A recent study has suggested that those who get less than six hours sleep per night or who have a fragmented sleep pattern, have an increase in Atherosclerosis.
Atherosclerosis is a disease that is caused by a buildup of plaque in the arteries, which carry oxygen-rich blood to the heart and other vital organs of the body. Plaque comprises of cholesterol, fat, calcium and other substances that over time harden the arteries and cause them to narrow. This in turn can lead to a number of complications such as high blood pressure, stroke and heart disease.
The PESA (Progression of Early Subclinical Atherosclerosis) study assessed 3,974 healthy adults who’s sleep patterns were monitored over a period of seven days via a waistband activity monitor, which kept a log of the participants quality and quantity of sleep. The average age of participants was 46 with 63% being male.
The participants were divided into five different groups depending on the average hours slept and whether their sleep was fragmented or not and atherosclerosis was tested using three-dimensional ultrasound equipment.
Adjustments were made for conventional risk factors of cardiovascular disease such as age, gender, BMI, physical activity, smoking, alcohol consumption, cholesterol levels, calorie intake, blood glucose levels and more.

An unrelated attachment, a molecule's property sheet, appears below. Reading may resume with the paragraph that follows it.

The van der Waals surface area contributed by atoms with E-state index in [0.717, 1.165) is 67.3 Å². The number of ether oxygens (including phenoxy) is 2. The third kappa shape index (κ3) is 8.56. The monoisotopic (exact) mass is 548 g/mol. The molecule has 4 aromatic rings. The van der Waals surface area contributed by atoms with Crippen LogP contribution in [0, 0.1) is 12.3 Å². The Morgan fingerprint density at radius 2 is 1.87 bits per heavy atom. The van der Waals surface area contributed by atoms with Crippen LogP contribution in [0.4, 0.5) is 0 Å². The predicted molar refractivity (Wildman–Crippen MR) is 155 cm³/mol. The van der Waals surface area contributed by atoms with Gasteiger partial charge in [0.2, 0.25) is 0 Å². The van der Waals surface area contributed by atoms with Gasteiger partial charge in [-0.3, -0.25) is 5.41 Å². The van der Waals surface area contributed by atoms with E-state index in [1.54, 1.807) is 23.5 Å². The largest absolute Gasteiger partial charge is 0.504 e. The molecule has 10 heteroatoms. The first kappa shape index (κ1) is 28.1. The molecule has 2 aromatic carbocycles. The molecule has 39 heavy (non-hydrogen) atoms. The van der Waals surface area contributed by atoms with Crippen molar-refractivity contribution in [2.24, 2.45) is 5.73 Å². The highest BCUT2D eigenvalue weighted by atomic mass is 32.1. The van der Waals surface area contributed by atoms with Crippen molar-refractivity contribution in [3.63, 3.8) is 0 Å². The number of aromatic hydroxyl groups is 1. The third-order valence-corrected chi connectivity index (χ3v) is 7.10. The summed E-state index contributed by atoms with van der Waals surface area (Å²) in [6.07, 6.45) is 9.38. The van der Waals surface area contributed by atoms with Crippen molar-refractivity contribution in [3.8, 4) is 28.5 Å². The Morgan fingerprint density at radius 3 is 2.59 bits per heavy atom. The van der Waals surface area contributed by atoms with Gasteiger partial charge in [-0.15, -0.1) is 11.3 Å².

The results showed that those who were considered to be ‘short sleepers’ had significantly more atherosclerosis than those who consistently enjoyed seven to eight hours of unfragmented sleep per night.
Dr Fernando Dominguez, study author, of the Spanish National Centre for Cardiovascular Research (CNIC) in Madrid, said: “Bad sleeping habits are very common in Western societies and previous studies have suggested that both short and long sleep are associated with an increased risk of cardiovascular disease. However, there is a lack of large studies that have objectively measured both sleep and subclinical atherosclerosis.”
Dr Dominguez said: “People who had short or disrupted sleep were also more likely to have metabolic syndrome, which refers to the combination of diabetes, high blood pressure, and obesity, and depicts an unhealthy lifestyle.”
He went on to say that: “Failure to get enough sleep and restlessness during the night should be considered risk factors for blocking or narrowing of the arteries. Studies are needed to find out if sleeping well and long enough can prevent or reverse this effect on the arteries. In the meantime it seems sensible to take steps to get a good night’s sleep – such as having a physically active lifestyle and avoiding coffee and fatty foods before bedtime.”
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